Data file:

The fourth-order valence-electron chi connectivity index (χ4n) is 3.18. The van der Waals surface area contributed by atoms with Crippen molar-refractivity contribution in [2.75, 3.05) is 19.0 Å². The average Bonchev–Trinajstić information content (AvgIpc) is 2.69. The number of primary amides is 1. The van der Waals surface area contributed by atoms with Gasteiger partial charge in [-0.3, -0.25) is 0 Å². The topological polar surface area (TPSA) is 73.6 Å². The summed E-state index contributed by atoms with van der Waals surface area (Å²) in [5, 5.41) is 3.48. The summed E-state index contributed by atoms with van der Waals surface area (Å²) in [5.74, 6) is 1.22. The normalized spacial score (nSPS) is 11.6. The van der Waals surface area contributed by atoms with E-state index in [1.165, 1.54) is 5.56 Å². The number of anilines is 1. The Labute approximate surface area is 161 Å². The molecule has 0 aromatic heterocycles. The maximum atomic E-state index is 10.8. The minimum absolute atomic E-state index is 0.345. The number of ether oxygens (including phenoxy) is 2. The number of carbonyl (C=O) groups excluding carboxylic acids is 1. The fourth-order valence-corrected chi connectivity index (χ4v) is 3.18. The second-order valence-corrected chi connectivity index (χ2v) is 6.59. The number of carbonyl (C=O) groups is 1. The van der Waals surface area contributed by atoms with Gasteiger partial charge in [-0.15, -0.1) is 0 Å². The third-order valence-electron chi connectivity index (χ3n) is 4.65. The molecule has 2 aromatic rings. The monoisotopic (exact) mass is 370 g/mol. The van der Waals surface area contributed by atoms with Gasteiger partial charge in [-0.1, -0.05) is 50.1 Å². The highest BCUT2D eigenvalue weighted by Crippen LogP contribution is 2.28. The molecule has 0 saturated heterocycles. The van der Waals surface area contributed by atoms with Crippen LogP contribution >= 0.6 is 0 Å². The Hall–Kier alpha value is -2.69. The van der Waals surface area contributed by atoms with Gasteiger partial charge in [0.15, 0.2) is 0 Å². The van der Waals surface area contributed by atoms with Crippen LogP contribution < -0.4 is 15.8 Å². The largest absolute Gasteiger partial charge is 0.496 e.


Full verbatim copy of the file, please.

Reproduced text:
The fourth-order valence-electron chi connectivity index (χ4n) is 3.18. The van der Waals surface area contributed by atoms with Crippen molar-refractivity contribution in [2.75, 3.05) is 19.0 Å². The average Bonchev–Trinajstić information content (AvgIpc) is 2.69. The number of primary amides is 1. The van der Waals surface area contributed by atoms with Gasteiger partial charge in [-0.3, -0.25) is 0 Å². The topological polar surface area (TPSA) is 73.6 Å². The summed E-state index contributed by atoms with van der Waals surface area (Å²) in [5, 5.41) is 3.48. The summed E-state index contributed by atoms with van der Waals surface area (Å²) in [5.74, 6) is 1.22. The normalized spacial score (nSPS) is 11.6. The van der Waals surface area contributed by atoms with E-state index in [1.165, 1.54) is 5.56 Å². The number of anilines is 1. The Labute approximate surface area is 161 Å². The molecule has 0 aromatic heterocycles. The maximum atomic E-state index is 10.8. The minimum absolute atomic E-state index is 0.345. The number of ether oxygens (including phenoxy) is 2. The number of carbonyl (C=O) groups excluding carboxylic acids is 1. The fourth-order valence-corrected chi connectivity index (χ4v) is 3.18. The second-order valence-corrected chi connectivity index (χ2v) is 6.59. The number of carbonyl (C=O) groups is 1. The van der Waals surface area contributed by atoms with Gasteiger partial charge in [-0.15, -0.1) is 0 Å². The third-order valence-electron chi connectivity index (χ3n) is 4.65. The molecule has 2 aromatic rings. The monoisotopic (exact) mass is 370 g/mol. The van der Waals surface area contributed by atoms with Gasteiger partial charge in [-0.1, -0.05) is 50.1 Å². The highest BCUT2D eigenvalue weighted by Crippen LogP contribution is 2.28. The molecule has 0 saturated heterocycles. The van der Waals surface area contributed by atoms with Crippen LogP contribution >= 0.6 is 0 Å². The Hall–Kier alpha value is -2.69. The van der Waals surface area contributed by atoms with Gasteiger partial charge in [0.15, 0.2) is 0 Å². The van der Waals surface area contributed by atoms with Crippen LogP contribution < -0.4 is 15.8 Å². The largest absolute Gasteiger partial charge is 0.496 e.